You’ll be able to watch the coverage in Ultra HD as soon as the build-up begins. To do so, simply open up the iPlayer app with your 4K TV connected and you should find the match coverage on the homepage with the ‘UHD’ label. Click it, and hey-presto, you’re watching the World Cup in 4K.
Take note though, BBC has also warned that you’ll need at least a 40Mbit/s internet connection to watch the World Cup in its full-blown 3840-pixel glory. A wired connection is recommended, unless you’re happy to risk a dropout just as Deli Alli goes over in the penalty box again.
How to watch the World Cup 2018…on the move
If you find yourself in a pub garden, on a train or at an inconsiderately scheduled wedding while there’s a game on, the wonders of 4G and either the iPlayer or ITV Hub app mean you don’t have to miss a second of the action.
All games shown live on TV will be available online, so as long as you can get decent signal (or the Wi-Fi password, but maybe don’t ask the bride for it) you should be able to tune in.
Of course, if that’s not possible, there’s always the old radio tucked inside your sleeve job, with live commentary of the games available on BBC Radio 5 Live and 5 Live Sports Extra.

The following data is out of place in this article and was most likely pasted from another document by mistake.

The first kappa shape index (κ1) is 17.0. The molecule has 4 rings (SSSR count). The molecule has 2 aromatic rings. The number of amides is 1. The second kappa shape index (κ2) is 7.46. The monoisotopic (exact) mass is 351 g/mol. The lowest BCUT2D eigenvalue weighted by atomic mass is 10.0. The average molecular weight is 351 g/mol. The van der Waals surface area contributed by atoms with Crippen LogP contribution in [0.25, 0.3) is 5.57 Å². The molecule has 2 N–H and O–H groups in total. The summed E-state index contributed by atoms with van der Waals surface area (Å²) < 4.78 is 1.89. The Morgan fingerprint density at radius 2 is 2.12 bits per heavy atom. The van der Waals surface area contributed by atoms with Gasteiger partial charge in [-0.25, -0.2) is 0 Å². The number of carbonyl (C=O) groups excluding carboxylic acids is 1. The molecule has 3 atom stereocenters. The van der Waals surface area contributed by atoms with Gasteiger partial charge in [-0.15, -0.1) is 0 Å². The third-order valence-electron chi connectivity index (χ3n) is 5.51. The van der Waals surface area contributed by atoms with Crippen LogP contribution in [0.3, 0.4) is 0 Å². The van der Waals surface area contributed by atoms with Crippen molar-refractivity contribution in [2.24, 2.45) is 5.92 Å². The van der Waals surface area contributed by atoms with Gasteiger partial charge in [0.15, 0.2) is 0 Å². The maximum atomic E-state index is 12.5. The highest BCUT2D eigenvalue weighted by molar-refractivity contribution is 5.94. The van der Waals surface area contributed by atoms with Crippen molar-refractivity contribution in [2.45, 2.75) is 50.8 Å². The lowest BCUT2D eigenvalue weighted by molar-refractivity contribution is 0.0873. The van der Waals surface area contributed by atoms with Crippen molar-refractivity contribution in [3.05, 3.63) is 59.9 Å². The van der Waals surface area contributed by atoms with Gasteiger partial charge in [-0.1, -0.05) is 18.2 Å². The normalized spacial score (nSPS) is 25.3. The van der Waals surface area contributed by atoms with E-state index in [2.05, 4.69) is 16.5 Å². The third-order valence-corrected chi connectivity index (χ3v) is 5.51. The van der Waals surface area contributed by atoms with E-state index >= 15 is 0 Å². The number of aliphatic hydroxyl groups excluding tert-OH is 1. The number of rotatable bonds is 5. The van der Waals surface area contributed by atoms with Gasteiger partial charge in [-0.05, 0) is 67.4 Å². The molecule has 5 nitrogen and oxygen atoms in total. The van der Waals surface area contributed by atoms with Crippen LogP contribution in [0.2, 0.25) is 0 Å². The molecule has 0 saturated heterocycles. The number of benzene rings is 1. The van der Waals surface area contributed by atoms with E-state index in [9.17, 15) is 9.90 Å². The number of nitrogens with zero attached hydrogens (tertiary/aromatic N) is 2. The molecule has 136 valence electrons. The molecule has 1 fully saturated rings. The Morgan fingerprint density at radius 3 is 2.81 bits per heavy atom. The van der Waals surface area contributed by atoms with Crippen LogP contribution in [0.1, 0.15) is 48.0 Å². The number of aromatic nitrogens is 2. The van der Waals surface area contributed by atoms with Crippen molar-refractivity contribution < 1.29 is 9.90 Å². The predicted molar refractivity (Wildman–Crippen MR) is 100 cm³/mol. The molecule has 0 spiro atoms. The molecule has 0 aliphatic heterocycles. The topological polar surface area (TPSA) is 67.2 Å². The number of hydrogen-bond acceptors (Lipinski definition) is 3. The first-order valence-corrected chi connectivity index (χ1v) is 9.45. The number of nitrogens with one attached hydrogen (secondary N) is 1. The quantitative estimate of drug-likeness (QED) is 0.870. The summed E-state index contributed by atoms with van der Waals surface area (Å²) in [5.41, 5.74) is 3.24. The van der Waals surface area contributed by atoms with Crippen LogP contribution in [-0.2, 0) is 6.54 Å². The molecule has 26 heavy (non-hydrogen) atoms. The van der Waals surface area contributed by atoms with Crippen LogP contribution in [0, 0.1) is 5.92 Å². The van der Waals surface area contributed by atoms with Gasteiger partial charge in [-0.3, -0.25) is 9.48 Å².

If you’re just in a strange town and don’t know which pubs show football, MatchPint (£free, iOS/Android) allows you to pick a game and it’ll give you a list of watering holes nearby that have screens showing it, including ratings, walking time and info on any special offers that might be on. What it doesn’t show you is whether the rest of the people in there will be supporting the opposition.
How to watch the World Cup 2018…on your commute
Only got time to catch up with the previous day’s matches on your way into work? Both channels will upload highlights of their games to their respective websites and YouTube channels, with the Beeb telling Stuff that they’d be there “within minutes” of the ref blowing the final whistle, while ITV will also put together a highlights package at the end of each matchday.
While you’re absent-mindedly scrolling through your Twitter timeline on the way home, ITV will also use its @itvfootball account to post videos of every goal, penalty save, red card and any other important action from its televised games, while the BBC will post daily World Cup stories on Snapchat and Instagram. FIFA’s own YouTube channel and app will also no doubt feature clips throughout the tournament.